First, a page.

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What to Know About Guide Dogs for Vision Loss

Medically Reviewed by Mahammad Juber, MD on June 01, 2022

Guide dogs are specially trained dogs used by people with vision loss. These canines help blind people travel safely from one place to another. They're excellent at helping a blind person avoid obstacles, stop at elevation changes, and look out for oncoming traffic. Guide dogs also remember common routes, providing their owner greater confidence and independence when out and about.

A Brief History of Guide Dogs

Guide dogs have been around since World War II. They were trained as guides for blind veterans in the war. With the help of Dorothy Harrison Eustis, an author for the guide dog article in 1927, a blind man named Morris Frank spread the news about guide dogs throughout the U.S. Dorothy Eustis trained Buddy, a dog who was later taken to the U.S. by Morris Frank, as the first guide dog in the country. 

How to Get a Guide Dog

To get a guide dog, a blind person has to be paired with the right dog for their lifestyle. There are also other factors they need to consider. The goal is to have a successful guide dog partnership characterized by a strong bond and a healthy support system.

According to Guide Dogs of America, there are a number of requirements that you must meet to qualify for a guide dog training program:

  • Being legally blind
  • Being at least 18 years of age or older
  • Undergoing and completing orientation and mobility training
  • Being physically able to walk 1 or 2 miles a day
  • Being financially able to properly care for a guide dog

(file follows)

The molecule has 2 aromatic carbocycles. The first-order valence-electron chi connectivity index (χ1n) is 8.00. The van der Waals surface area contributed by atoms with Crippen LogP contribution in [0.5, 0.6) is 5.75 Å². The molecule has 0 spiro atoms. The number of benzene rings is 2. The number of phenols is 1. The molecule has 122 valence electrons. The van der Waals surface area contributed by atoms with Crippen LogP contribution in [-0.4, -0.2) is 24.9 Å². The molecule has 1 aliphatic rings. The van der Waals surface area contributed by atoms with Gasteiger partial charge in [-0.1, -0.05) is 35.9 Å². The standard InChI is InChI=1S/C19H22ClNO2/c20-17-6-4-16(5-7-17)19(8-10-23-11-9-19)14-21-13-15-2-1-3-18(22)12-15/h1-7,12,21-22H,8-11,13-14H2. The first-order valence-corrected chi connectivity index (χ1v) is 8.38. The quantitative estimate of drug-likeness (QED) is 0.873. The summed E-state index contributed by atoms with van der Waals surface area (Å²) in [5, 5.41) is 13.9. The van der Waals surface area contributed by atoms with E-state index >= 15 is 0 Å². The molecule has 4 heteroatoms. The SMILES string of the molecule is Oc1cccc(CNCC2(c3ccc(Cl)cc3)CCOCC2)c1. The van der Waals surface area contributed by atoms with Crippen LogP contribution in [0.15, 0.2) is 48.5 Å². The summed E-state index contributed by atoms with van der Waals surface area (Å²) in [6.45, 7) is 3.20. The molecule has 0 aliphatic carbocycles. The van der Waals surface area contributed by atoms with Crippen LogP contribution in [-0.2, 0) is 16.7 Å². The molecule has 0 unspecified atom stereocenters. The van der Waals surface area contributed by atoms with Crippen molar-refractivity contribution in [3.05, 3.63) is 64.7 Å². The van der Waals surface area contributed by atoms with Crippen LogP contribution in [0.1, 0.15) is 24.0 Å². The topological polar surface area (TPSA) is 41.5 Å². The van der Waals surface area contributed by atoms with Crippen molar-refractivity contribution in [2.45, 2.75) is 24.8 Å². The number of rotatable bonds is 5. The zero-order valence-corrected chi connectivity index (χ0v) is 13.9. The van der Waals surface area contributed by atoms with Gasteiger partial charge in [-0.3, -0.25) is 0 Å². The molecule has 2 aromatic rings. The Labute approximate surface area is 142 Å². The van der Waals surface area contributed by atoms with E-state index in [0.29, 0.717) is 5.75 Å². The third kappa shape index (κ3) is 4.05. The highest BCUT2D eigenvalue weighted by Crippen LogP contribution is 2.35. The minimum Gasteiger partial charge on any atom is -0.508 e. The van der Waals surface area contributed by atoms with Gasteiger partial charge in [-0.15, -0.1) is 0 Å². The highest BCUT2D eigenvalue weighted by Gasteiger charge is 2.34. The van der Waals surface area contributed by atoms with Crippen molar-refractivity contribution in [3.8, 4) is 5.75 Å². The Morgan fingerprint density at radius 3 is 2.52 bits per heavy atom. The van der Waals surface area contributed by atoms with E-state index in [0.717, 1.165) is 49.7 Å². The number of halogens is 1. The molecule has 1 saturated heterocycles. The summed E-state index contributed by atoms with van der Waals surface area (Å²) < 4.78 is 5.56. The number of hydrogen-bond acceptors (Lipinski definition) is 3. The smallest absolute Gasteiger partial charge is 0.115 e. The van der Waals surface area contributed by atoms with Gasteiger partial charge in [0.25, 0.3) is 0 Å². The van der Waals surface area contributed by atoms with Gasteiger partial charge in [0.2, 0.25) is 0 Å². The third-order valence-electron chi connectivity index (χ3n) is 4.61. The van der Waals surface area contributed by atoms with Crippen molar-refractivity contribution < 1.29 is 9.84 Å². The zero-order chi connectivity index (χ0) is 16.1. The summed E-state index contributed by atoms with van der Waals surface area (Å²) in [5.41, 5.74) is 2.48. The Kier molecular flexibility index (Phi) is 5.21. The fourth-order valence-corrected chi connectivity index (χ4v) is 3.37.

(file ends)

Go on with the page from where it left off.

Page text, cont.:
• Having three or more routes to walk regularly

What Determines the Choice of a Guide Dog?

Beyond meeting the qualifications, pairing you with the perfect guide dog is a process that takes time and effort. Some of the factors that determine what dog becomes your guide dog include:

Dog breed. Different dog breeds have been trained as guide dogs. Some common breeds include Golden Retrievers, German Shepherds, Poodles, Labrador Retrievers, and Labradoodles.

AllergiesIf you're allergic to dogs' fur or saliva, standard poodles are recommended. Allergic reactions happen because of salivary lipocalin proteins in a dog's skin and saliva. These proteins get activated in the environment when a dog sheds their hair or when their skin flakes. The Royal National Institute of Blind People recommends frequent hair brushing to prevent loose dog hair from building up in the environment.

The environment. The owner’s environment and activity also determine the type of dog they get. Active guide dogs are paired with people with active lives, while slower breeds are paired with people who prefer a slower approach to life. 

Other factors include the dog’s and the person’s walking speed, the physical strength of both the dog and the future owner, the amount of work the future owner does, and the type of transport preferred by the future owner.

Guide Dog Training